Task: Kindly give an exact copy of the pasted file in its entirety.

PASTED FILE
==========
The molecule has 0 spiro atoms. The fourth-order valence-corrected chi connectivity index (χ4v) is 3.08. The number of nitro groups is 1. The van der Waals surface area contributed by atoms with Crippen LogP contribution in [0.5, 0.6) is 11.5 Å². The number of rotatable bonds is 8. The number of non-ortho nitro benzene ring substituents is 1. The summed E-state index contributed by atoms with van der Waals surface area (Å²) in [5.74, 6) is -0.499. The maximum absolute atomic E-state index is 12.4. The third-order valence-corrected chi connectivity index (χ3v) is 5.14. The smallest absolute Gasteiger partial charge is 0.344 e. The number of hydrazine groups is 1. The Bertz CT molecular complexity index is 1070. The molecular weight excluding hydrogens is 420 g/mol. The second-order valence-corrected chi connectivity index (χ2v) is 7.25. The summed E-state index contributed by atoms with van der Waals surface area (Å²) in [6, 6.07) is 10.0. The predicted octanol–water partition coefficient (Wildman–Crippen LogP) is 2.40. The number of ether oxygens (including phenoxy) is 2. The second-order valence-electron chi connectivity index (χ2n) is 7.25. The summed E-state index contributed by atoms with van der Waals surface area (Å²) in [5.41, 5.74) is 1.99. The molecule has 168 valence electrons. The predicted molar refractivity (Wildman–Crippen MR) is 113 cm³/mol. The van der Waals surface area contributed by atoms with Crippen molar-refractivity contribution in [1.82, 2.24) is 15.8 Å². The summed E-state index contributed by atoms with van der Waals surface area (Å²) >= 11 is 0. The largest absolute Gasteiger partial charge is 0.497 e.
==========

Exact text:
The molecule has 0 spiro atoms. The fourth-order valence-corrected chi connectivity index (χ4v) is 3.08. The number of nitro groups is 1. The van der Waals surface area contributed by atoms with Crippen LogP contribution in [0.5, 0.6) is 11.5 Å². The number of rotatable bonds is 8. The number of non-ortho nitro benzene ring substituents is 1. The summed E-state index contributed by atoms with van der Waals surface area (Å²) in [5.74, 6) is -0.499. The maximum absolute atomic E-state index is 12.4. The third-order valence-corrected chi connectivity index (χ3v) is 5.14. The smallest absolute Gasteiger partial charge is 0.344 e. The number of hydrazine groups is 1. The Bertz CT molecular complexity index is 1070. The molecular weight excluding hydrogens is 420 g/mol. The second-order valence-corrected chi connectivity index (χ2v) is 7.25. The summed E-state index contributed by atoms with van der Waals surface area (Å²) in [6, 6.07) is 10.0. The predicted octanol–water partition coefficient (Wildman–Crippen LogP) is 2.40. The number of ether oxygens (including phenoxy) is 2. The second-order valence-electron chi connectivity index (χ2n) is 7.25. The summed E-state index contributed by atoms with van der Waals surface area (Å²) in [5.41, 5.74) is 1.99. The molecule has 168 valence electrons. The predicted molar refractivity (Wildman–Crippen MR) is 113 cm³/mol. The van der Waals surface area contributed by atoms with Crippen molar-refractivity contribution in [1.82, 2.24) is 15.8 Å². The summed E-state index contributed by atoms with van der Waals surface area (Å²) >= 11 is 0. The largest absolute Gasteiger partial charge is 0.497 e.